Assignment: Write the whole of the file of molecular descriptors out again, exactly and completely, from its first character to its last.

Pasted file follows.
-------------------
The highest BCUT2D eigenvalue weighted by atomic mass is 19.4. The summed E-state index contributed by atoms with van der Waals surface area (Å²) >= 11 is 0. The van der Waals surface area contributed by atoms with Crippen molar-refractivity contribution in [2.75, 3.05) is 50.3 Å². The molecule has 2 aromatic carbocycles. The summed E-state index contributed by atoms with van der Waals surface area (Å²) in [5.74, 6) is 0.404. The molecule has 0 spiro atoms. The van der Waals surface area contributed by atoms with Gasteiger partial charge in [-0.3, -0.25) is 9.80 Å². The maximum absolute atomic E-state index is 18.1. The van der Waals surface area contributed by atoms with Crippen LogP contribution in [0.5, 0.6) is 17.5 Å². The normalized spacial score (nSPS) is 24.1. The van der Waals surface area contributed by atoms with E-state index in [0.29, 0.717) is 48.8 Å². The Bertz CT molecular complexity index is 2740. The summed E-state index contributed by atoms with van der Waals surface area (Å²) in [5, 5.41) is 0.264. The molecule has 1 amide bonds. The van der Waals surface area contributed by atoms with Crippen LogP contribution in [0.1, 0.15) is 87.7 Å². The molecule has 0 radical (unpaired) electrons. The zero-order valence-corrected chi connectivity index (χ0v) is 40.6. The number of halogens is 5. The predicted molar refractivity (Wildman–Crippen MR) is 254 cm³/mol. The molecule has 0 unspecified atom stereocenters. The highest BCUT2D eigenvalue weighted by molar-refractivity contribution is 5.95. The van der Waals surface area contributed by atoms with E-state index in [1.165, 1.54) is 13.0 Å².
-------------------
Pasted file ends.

The highest BCUT2D eigenvalue weighted by atomic mass is 19.4. The summed E-state index contributed by atoms with van der Waals surface area (Å²) >= 11 is 0. The van der Waals surface area contributed by atoms with Crippen molar-refractivity contribution in [2.75, 3.05) is 50.3 Å². The molecule has 2 aromatic carbocycles. The summed E-state index contributed by atoms with van der Waals surface area (Å²) in [5.74, 6) is 0.404. The molecule has 0 spiro atoms. The van der Waals surface area contributed by atoms with Gasteiger partial charge in [-0.3, -0.25) is 9.80 Å². The maximum absolute atomic E-state index is 18.1. The van der Waals surface area contributed by atoms with Crippen LogP contribution in [0.5, 0.6) is 17.5 Å². The normalized spacial score (nSPS) is 24.1. The van der Waals surface area contributed by atoms with E-state index in [0.29, 0.717) is 48.8 Å². The Bertz CT molecular complexity index is 2740. The summed E-state index contributed by atoms with van der Waals surface area (Å²) in [5, 5.41) is 0.264. The molecule has 1 amide bonds. The van der Waals surface area contributed by atoms with Crippen LogP contribution in [0.1, 0.15) is 87.7 Å². The molecule has 0 radical (unpaired) electrons. The zero-order valence-corrected chi connectivity index (χ0v) is 40.6. The number of halogens is 5. The predicted molar refractivity (Wildman–Crippen MR) is 254 cm³/mol. The molecule has 0 unspecified atom stereocenters. The highest BCUT2D eigenvalue weighted by molar-refractivity contribution is 5.95. The van der Waals surface area contributed by atoms with E-state index in [1.165, 1.54) is 13.0 Å².